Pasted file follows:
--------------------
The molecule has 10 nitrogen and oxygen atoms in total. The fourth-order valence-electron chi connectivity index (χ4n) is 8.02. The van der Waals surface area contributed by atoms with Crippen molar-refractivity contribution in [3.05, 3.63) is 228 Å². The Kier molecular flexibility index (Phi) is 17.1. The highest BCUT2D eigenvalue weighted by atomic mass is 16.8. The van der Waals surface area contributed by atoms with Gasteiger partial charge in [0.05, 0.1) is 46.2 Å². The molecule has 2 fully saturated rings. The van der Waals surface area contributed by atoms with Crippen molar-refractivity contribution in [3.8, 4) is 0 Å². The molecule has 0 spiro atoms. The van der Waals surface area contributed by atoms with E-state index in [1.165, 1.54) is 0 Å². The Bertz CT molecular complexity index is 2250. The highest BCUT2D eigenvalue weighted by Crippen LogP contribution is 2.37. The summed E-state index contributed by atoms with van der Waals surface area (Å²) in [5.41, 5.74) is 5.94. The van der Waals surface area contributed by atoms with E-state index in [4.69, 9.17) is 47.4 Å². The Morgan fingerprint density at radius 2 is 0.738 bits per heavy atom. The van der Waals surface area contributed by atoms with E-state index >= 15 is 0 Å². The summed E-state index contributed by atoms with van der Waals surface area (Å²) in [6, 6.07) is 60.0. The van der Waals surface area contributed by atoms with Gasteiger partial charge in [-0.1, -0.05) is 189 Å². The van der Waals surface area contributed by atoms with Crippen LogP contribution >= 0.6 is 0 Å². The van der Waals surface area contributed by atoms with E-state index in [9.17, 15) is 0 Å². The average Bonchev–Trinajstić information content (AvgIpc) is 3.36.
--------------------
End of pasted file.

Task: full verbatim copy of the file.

The molecule has 10 nitrogen and oxygen atoms in total. The fourth-order valence-electron chi connectivity index (χ4n) is 8.02. The van der Waals surface area contributed by atoms with Crippen molar-refractivity contribution in [3.05, 3.63) is 228 Å². The Kier molecular flexibility index (Phi) is 17.1. The highest BCUT2D eigenvalue weighted by atomic mass is 16.8. The van der Waals surface area contributed by atoms with Gasteiger partial charge in [0.05, 0.1) is 46.2 Å². The molecule has 2 fully saturated rings. The van der Waals surface area contributed by atoms with Crippen molar-refractivity contribution in [3.8, 4) is 0 Å². The molecule has 0 spiro atoms. The van der Waals surface area contributed by atoms with E-state index in [1.165, 1.54) is 0 Å². The Bertz CT molecular complexity index is 2250. The highest BCUT2D eigenvalue weighted by Crippen LogP contribution is 2.37. The summed E-state index contributed by atoms with van der Waals surface area (Å²) in [5.41, 5.74) is 5.94. The van der Waals surface area contributed by atoms with E-state index in [4.69, 9.17) is 47.4 Å². The Morgan fingerprint density at radius 2 is 0.738 bits per heavy atom. The van der Waals surface area contributed by atoms with E-state index >= 15 is 0 Å². The summed E-state index contributed by atoms with van der Waals surface area (Å²) in [6, 6.07) is 60.0. The van der Waals surface area contributed by atoms with Gasteiger partial charge in [-0.1, -0.05) is 189 Å². The van der Waals surface area contributed by atoms with Crippen LogP contribution >= 0.6 is 0 Å². The van der Waals surface area contributed by atoms with E-state index in [9.17, 15) is 0 Å². The average Bonchev–Trinajstić information content (AvgIpc) is 3.36.